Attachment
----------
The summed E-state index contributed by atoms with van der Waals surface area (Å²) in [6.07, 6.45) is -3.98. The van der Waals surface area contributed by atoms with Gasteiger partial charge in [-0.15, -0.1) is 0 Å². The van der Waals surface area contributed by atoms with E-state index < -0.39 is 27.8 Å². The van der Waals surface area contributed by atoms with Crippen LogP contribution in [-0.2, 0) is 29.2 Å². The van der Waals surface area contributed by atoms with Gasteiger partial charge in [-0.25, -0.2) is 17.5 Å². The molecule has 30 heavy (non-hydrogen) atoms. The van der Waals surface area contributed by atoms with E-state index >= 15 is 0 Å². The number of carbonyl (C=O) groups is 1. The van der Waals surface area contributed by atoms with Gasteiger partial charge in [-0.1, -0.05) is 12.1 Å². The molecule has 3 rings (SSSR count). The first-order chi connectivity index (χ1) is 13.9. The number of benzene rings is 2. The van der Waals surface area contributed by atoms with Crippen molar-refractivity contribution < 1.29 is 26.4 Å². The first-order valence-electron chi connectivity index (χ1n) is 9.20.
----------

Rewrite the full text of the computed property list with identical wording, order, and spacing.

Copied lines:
The summed E-state index contributed by atoms with van der Waals surface area (Å²) in [6.07, 6.45) is -3.98. The van der Waals surface area contributed by atoms with Gasteiger partial charge in [-0.15, -0.1) is 0 Å². The van der Waals surface area contributed by atoms with E-state index < -0.39 is 27.8 Å². The van der Waals surface area contributed by atoms with Crippen LogP contribution in [-0.2, 0) is 29.2 Å². The van der Waals surface area contributed by atoms with Gasteiger partial charge in [-0.25, -0.2) is 17.5 Å². The molecule has 30 heavy (non-hydrogen) atoms. The van der Waals surface area contributed by atoms with E-state index >= 15 is 0 Å². The number of carbonyl (C=O) groups is 1. The van der Waals surface area contributed by atoms with Gasteiger partial charge in [-0.1, -0.05) is 12.1 Å². The molecule has 3 rings (SSSR count). The first-order chi connectivity index (χ1) is 13.9. The number of benzene rings is 2. The van der Waals surface area contributed by atoms with Crippen molar-refractivity contribution < 1.29 is 26.4 Å². The first-order valence-electron chi connectivity index (χ1n) is 9.20.